Gimbal in phone camera module – Image stability tech explained

Bharat Bhushan - Jul 19, 2020, 5:02am CDT
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Gimbal in phone camera module – Image stability tech explained

Smartphone camera technology still has some scope for improvements when it comes to achieving DSLR camera-like photography. Lately, we saw the periscope architecture for phones which allows for flat-plane movement of the lens using an L-shaped tunnel design. This brings hyper-zoom levels to the smartphone cameras which have limitations in the zoom lens movement. Huawei brought this innovative camera technology to the P30 Pro last year and then other manufacturers like Samsung followed the footsteps with their flagship Galaxy S20 Ultra.

Now, in 2020 yet another innovative smartphone camera technology embraces us in the form of Vivo X50 Pro. The smartphone overcomes the space and lens movement constrictions to bring physical gimbal stabilization which overshadows the current optical image stabilization (OIS) tech – promising super steady photo and video output – even during excessive phone movement. For example, while running, walking down the stairs or shooting a video exploring the rough terrain of the mountains.

Just like the periscope lens, the smartphone camera gimbal lens is a first for any mobile device. Vivo revealed this technology at the beginning of the year in the form of Apex 2020 concept phone. The Chinese company claims that the gimbal system has a 300 percent bump in performance over the current optical image stabilization.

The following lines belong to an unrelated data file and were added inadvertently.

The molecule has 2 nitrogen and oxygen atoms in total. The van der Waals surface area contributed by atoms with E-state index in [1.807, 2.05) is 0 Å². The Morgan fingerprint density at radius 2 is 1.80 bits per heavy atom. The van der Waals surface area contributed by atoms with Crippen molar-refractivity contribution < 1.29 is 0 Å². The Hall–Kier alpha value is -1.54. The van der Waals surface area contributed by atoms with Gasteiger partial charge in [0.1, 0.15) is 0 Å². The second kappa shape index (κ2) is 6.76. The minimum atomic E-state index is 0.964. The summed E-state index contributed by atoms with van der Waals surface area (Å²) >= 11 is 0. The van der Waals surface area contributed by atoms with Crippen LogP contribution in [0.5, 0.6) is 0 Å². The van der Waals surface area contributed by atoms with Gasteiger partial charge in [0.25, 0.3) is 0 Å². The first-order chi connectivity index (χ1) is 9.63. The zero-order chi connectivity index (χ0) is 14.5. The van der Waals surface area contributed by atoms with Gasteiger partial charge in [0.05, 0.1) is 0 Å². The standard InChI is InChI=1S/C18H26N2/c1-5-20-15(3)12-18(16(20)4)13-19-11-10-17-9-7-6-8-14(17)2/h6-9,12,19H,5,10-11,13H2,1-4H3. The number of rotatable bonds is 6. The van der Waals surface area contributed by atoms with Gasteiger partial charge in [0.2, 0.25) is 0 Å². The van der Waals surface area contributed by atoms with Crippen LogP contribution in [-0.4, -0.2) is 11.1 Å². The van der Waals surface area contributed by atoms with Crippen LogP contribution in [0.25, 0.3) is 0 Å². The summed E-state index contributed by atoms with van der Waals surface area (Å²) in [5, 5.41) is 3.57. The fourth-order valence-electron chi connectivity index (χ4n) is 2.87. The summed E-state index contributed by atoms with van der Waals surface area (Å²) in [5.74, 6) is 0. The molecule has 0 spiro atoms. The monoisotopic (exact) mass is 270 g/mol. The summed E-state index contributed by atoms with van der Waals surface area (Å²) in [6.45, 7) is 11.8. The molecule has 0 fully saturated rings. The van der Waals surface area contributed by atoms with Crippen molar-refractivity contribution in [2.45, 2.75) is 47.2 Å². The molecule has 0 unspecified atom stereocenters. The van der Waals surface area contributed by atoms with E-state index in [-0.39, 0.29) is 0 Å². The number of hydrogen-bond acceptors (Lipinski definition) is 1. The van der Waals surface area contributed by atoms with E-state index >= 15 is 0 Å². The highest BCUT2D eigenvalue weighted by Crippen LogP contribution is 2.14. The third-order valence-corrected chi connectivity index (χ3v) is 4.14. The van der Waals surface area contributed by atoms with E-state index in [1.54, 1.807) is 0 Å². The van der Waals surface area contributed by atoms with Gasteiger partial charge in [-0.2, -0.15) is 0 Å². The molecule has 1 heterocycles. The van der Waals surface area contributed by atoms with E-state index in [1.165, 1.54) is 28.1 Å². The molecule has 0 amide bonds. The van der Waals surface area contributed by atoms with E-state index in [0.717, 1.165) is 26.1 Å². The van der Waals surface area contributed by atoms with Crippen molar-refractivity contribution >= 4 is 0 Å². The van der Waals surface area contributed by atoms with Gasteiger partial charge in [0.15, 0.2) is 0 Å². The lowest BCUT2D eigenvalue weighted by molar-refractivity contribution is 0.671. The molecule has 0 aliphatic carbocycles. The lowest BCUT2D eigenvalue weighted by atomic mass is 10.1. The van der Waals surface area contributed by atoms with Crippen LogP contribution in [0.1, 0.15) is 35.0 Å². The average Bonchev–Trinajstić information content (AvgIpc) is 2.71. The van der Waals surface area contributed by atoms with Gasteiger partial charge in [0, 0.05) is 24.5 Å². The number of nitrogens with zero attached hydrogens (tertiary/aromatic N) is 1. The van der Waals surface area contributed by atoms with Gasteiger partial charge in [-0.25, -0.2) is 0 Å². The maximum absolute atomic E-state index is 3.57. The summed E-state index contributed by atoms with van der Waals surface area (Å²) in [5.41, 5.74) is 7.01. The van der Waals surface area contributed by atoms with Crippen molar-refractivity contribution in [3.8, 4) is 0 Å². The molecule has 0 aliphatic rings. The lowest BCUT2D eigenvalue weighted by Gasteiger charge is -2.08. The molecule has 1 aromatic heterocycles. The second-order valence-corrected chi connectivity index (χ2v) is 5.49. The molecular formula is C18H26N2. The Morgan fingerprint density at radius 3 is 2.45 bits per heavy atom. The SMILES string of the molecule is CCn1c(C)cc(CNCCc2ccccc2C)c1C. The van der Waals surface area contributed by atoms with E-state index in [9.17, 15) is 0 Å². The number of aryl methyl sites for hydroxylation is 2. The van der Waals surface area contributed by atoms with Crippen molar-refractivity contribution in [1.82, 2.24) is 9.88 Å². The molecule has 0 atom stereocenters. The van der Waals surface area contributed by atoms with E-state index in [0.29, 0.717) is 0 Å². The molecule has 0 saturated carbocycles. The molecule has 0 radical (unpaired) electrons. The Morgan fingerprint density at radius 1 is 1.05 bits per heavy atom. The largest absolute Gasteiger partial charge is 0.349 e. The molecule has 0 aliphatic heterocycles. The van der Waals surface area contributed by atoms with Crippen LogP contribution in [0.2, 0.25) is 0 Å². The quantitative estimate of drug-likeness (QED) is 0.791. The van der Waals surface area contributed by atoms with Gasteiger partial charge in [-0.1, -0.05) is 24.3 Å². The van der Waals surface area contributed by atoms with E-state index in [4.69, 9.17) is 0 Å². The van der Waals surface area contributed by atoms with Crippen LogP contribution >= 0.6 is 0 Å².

Vivo X50 Pro’s 48MP gimbal stabilized camera

The rear camera module of the phone houses four lenses – a 48MP primary sensor (f 1.6 large aperture) which is the one having the gimbal support, an 8MP super-wide-angle sensor with 120-degree-field of view, 13MP bokeh sensor and an 8MP telescopic sensor with 5x optical zoom. The highlight of them all is the 48MP lens which has a double-ball structure for attaining the triple-axis rotation which basically makes the lens float inside the camera housing. Not only does it move in two dimensions but in the third dimension as well. So, it compensates for the tilting movement too, which has never before been seen on a phone camera.

Combined with the optical image stabilization and electronic image stabilization, the camera is virtually invincible when it comes to shooting in unstable conditions. The phone starts to show its prowess in shaky hands or while running on rocky terrain as the lens moves in the opposing direction of the shake to neutralize the movement.

As evident from the X50 Pro teardown in the video (seek to 01:30), you actually get to see what this camera lens is doing at the hardware level. The movement is actuated by a dedicated chip and stabilizing motor along with the magnets and coils.